Sat, Mar 19, 2011 - Page 2 News List

JAPAN DISASTER: Radiation levels remain normal

Staff Writer, with CNA

Levels of radiation recorded around Taiwan were normal yesterday, the Atomic Energy Council (AEC) reported on its Web site.

Radiation levels recorded by 30 monitoring stations around the country remained at 0.2 microsieverts per hour, the council said.

The report came amid a nuclear crisis that continues to unfold in Japan. Three reactors at a Japanese nuclear power plant were severely damaged by a magnitude 9.0 earthquake and tsunami on March 11. The troubled reactors have been emitting radiation into the atmosphere, causing concern about the possibility of radioactive contamination.

Local meteorologists said on Wednesday that prevailing weather patterns meant that radioactive fallout from Japan was not expected to hit Taiwan over the coming days.

In other news, Atomic Energy Council Minister Tsai Chuen-horng (蔡春鴻) said that of the 4,500 travelers arriving from Japan who were screened for radiation at the airports, only 26 were found to have excessive levels of radiation on their clothes or person.

However, this does not mean that these people were exposed to dangerous levels of radiation, although there is a high probability they did come into contact with radioactive fallout, Tsai said at a press conference organized by the Chinese Nationalist Party (KMT) caucus.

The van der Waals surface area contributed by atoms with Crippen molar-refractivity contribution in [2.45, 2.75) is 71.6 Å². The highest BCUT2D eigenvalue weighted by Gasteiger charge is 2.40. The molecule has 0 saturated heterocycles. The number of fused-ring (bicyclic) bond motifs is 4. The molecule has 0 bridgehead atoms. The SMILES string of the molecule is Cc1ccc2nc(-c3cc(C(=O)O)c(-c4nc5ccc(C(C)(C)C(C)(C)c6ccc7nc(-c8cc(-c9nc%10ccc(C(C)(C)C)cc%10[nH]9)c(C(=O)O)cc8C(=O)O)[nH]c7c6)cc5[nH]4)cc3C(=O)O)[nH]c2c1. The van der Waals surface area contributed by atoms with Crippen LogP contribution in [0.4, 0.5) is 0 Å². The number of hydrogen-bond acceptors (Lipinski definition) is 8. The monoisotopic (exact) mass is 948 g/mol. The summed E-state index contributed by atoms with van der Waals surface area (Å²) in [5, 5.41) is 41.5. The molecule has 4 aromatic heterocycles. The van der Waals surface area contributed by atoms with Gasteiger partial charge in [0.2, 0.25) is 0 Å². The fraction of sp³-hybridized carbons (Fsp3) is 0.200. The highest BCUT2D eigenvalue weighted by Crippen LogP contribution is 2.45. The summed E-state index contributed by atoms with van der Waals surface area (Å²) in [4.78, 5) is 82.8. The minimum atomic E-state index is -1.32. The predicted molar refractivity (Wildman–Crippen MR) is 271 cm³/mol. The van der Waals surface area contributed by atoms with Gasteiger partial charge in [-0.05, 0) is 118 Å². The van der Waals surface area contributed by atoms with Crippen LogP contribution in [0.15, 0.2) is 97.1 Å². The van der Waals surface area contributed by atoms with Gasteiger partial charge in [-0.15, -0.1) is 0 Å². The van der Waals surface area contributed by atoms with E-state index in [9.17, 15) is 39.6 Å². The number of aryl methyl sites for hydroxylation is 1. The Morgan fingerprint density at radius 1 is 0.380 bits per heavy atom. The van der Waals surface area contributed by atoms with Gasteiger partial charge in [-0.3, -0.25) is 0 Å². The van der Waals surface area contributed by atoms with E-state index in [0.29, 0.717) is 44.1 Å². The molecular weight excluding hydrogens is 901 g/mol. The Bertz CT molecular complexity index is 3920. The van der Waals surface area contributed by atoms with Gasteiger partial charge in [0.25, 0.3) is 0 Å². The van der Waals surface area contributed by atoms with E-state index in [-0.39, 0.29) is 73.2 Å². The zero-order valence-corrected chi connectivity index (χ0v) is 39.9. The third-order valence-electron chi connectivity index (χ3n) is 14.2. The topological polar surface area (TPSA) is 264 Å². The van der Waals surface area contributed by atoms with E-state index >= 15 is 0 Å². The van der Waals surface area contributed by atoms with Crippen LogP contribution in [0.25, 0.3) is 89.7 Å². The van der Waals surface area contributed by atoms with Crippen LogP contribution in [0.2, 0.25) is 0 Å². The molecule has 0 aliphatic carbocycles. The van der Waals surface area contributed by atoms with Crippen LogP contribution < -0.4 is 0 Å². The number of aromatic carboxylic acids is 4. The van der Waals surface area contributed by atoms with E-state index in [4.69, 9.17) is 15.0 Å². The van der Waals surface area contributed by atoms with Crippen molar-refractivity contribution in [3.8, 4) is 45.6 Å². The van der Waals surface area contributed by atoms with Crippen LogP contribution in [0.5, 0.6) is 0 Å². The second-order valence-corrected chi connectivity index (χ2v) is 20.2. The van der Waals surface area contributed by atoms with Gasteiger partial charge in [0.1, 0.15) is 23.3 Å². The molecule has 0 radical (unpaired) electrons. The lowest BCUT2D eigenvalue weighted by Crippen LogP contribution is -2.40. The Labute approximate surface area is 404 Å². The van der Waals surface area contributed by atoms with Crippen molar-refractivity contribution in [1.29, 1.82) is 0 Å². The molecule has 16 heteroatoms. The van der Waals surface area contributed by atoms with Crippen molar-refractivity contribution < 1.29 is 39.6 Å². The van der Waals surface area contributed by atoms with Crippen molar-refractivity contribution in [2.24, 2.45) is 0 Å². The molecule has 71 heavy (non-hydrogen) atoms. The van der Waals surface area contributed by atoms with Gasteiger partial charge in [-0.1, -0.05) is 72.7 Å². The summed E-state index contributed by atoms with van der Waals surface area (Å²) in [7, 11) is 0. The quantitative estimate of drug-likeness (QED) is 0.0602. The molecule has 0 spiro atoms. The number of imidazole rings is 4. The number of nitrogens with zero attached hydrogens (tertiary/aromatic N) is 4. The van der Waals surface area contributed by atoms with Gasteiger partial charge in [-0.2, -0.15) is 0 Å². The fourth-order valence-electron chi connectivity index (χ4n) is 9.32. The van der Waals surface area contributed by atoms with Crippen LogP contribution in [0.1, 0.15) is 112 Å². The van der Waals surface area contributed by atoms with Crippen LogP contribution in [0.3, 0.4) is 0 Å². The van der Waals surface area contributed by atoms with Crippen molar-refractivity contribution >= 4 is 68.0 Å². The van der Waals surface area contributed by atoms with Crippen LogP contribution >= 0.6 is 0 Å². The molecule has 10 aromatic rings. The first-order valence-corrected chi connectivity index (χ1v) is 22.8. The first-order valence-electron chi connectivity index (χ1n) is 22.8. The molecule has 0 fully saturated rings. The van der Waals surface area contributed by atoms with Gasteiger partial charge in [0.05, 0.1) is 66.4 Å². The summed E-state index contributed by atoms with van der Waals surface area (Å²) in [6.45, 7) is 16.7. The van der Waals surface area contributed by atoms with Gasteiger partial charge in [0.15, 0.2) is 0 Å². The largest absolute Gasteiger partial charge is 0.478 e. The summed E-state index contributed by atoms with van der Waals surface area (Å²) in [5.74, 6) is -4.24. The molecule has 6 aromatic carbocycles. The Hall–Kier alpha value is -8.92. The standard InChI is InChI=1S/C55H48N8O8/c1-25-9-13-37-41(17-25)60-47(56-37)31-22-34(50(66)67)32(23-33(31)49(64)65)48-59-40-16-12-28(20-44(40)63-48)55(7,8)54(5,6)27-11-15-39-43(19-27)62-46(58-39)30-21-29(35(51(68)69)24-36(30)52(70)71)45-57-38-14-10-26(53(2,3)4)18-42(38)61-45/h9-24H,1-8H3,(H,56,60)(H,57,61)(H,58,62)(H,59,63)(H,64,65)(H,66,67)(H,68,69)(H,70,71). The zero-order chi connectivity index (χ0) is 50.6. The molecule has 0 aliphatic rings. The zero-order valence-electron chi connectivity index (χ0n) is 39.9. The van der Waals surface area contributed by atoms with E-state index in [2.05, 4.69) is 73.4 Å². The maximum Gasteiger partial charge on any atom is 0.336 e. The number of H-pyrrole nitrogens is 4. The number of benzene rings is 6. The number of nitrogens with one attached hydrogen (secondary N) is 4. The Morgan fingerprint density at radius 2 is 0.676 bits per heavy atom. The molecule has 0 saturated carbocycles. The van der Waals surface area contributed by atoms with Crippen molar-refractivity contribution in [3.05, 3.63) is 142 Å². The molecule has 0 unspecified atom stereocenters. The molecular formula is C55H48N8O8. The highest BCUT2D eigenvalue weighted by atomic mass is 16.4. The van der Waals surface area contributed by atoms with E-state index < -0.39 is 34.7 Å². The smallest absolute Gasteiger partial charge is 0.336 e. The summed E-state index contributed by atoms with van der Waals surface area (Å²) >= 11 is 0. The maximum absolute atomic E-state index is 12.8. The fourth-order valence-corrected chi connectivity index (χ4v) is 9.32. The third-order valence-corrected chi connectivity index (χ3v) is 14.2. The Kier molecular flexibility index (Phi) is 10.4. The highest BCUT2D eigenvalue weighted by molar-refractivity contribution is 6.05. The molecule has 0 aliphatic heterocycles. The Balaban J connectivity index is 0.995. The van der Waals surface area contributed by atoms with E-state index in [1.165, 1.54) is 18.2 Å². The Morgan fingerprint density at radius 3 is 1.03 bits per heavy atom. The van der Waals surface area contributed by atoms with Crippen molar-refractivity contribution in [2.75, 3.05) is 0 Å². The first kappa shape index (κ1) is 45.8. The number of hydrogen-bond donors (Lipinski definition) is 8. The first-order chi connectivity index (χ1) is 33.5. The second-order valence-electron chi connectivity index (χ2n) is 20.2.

The council plans to further expand the passenger screenings to include seaports, the minister said.

Taiwan is also continuing to inspect food imports from Japan for radioactive contamination, but had so far not discovered anything out of the ordinary, he said.

A total of 36 Japanese food products have been sampled for tests since Japan’s nuclear disaster started, and the radiation levels in all of those products had been found to be within legal limits, Tsai said.

With nuclear safety the subject of widespread concern following events in Japan, he said that the authorities expected to complete a geological survey of local nuclear power plants next year, as part of an effort to determine whether the earthquake-proof measures currently in place are sufficient to withstand a powerful earthquake.

The AEC has asked the National Science Council to help speed up the process, Tsai said.

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